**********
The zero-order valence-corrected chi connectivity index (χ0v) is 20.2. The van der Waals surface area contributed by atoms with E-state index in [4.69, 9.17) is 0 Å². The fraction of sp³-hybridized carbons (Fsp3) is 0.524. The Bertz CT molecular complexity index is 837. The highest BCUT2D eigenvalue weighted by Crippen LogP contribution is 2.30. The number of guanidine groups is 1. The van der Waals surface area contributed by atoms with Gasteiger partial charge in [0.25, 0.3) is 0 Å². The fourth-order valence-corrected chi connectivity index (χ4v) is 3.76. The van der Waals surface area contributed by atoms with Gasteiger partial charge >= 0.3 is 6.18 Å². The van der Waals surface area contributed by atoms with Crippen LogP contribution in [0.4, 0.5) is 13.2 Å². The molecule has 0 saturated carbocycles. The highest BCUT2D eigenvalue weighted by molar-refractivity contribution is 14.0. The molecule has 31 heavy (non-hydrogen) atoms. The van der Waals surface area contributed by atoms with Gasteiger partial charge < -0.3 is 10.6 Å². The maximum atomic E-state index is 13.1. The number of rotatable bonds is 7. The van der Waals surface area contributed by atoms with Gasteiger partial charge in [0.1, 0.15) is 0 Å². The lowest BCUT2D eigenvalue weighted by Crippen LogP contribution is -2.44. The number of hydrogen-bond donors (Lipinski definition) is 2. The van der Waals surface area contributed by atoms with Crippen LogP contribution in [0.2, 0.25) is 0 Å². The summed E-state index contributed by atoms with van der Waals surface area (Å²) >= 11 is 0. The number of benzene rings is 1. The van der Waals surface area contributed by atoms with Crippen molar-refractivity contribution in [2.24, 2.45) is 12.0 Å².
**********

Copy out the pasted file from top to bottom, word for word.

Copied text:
The zero-order valence-corrected chi connectivity index (χ0v) is 20.2. The van der Waals surface area contributed by atoms with E-state index in [4.69, 9.17) is 0 Å². The fraction of sp³-hybridized carbons (Fsp3) is 0.524. The Bertz CT molecular complexity index is 837. The highest BCUT2D eigenvalue weighted by Crippen LogP contribution is 2.30. The number of guanidine groups is 1. The van der Waals surface area contributed by atoms with Gasteiger partial charge in [0.25, 0.3) is 0 Å². The fourth-order valence-corrected chi connectivity index (χ4v) is 3.76. The van der Waals surface area contributed by atoms with Gasteiger partial charge >= 0.3 is 6.18 Å². The van der Waals surface area contributed by atoms with Crippen LogP contribution in [0.4, 0.5) is 13.2 Å². The molecule has 0 saturated carbocycles. The highest BCUT2D eigenvalue weighted by molar-refractivity contribution is 14.0. The molecule has 31 heavy (non-hydrogen) atoms. The van der Waals surface area contributed by atoms with Gasteiger partial charge < -0.3 is 10.6 Å². The maximum atomic E-state index is 13.1. The number of rotatable bonds is 7. The van der Waals surface area contributed by atoms with Gasteiger partial charge in [0.1, 0.15) is 0 Å². The lowest BCUT2D eigenvalue weighted by Crippen LogP contribution is -2.44. The number of hydrogen-bond donors (Lipinski definition) is 2. The van der Waals surface area contributed by atoms with Crippen LogP contribution in [0.2, 0.25) is 0 Å². The summed E-state index contributed by atoms with van der Waals surface area (Å²) >= 11 is 0. The number of benzene rings is 1. The van der Waals surface area contributed by atoms with Crippen molar-refractivity contribution in [2.24, 2.45) is 12.0 Å².